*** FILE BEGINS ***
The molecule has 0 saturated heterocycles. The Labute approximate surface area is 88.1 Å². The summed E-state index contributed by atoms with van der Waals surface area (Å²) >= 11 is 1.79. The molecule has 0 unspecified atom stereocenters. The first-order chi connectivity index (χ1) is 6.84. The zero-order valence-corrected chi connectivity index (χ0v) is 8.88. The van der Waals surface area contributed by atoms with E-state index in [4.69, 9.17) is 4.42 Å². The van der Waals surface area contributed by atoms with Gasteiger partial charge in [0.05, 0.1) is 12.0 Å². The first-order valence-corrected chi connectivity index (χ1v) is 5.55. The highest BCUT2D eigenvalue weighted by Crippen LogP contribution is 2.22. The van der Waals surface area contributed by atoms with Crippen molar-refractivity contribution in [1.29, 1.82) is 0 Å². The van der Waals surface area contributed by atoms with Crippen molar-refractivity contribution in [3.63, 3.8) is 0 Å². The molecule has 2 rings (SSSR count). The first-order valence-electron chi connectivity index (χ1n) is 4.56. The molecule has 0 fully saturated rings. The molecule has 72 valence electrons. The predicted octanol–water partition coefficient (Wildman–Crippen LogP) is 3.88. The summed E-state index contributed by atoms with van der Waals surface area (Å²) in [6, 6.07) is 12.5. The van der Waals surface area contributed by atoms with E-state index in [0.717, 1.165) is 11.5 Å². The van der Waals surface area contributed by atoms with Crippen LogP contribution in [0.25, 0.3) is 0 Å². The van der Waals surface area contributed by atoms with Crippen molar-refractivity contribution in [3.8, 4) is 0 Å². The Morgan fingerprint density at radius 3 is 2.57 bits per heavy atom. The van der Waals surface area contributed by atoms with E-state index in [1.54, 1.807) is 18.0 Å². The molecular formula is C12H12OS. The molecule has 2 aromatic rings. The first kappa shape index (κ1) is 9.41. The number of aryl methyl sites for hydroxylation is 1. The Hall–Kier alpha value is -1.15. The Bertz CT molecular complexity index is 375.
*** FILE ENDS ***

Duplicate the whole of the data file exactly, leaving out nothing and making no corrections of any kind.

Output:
The molecule has 0 saturated heterocycles. The Labute approximate surface area is 88.1 Å². The summed E-state index contributed by atoms with van der Waals surface area (Å²) >= 11 is 1.79. The molecule has 0 unspecified atom stereocenters. The first-order chi connectivity index (χ1) is 6.84. The zero-order valence-corrected chi connectivity index (χ0v) is 8.88. The van der Waals surface area contributed by atoms with E-state index in [4.69, 9.17) is 4.42 Å². The van der Waals surface area contributed by atoms with Gasteiger partial charge in [0.05, 0.1) is 12.0 Å². The first-order valence-corrected chi connectivity index (χ1v) is 5.55. The highest BCUT2D eigenvalue weighted by Crippen LogP contribution is 2.22. The van der Waals surface area contributed by atoms with Crippen molar-refractivity contribution in [1.29, 1.82) is 0 Å². The van der Waals surface area contributed by atoms with Crippen molar-refractivity contribution in [3.63, 3.8) is 0 Å². The molecule has 2 rings (SSSR count). The first-order valence-electron chi connectivity index (χ1n) is 4.56. The molecule has 0 fully saturated rings. The molecule has 72 valence electrons. The predicted octanol–water partition coefficient (Wildman–Crippen LogP) is 3.88. The summed E-state index contributed by atoms with van der Waals surface area (Å²) in [6, 6.07) is 12.5. The van der Waals surface area contributed by atoms with E-state index in [0.717, 1.165) is 11.5 Å². The van der Waals surface area contributed by atoms with Crippen LogP contribution in [0.25, 0.3) is 0 Å². The van der Waals surface area contributed by atoms with Crippen molar-refractivity contribution in [3.8, 4) is 0 Å². The Morgan fingerprint density at radius 3 is 2.57 bits per heavy atom. The van der Waals surface area contributed by atoms with E-state index in [1.54, 1.807) is 18.0 Å². The molecular formula is C12H12OS. The molecule has 2 aromatic rings. The first kappa shape index (κ1) is 9.41. The number of aryl methyl sites for hydroxylation is 1. The Hall–Kier alpha value is -1.15. The Bertz CT molecular complexity index is 375.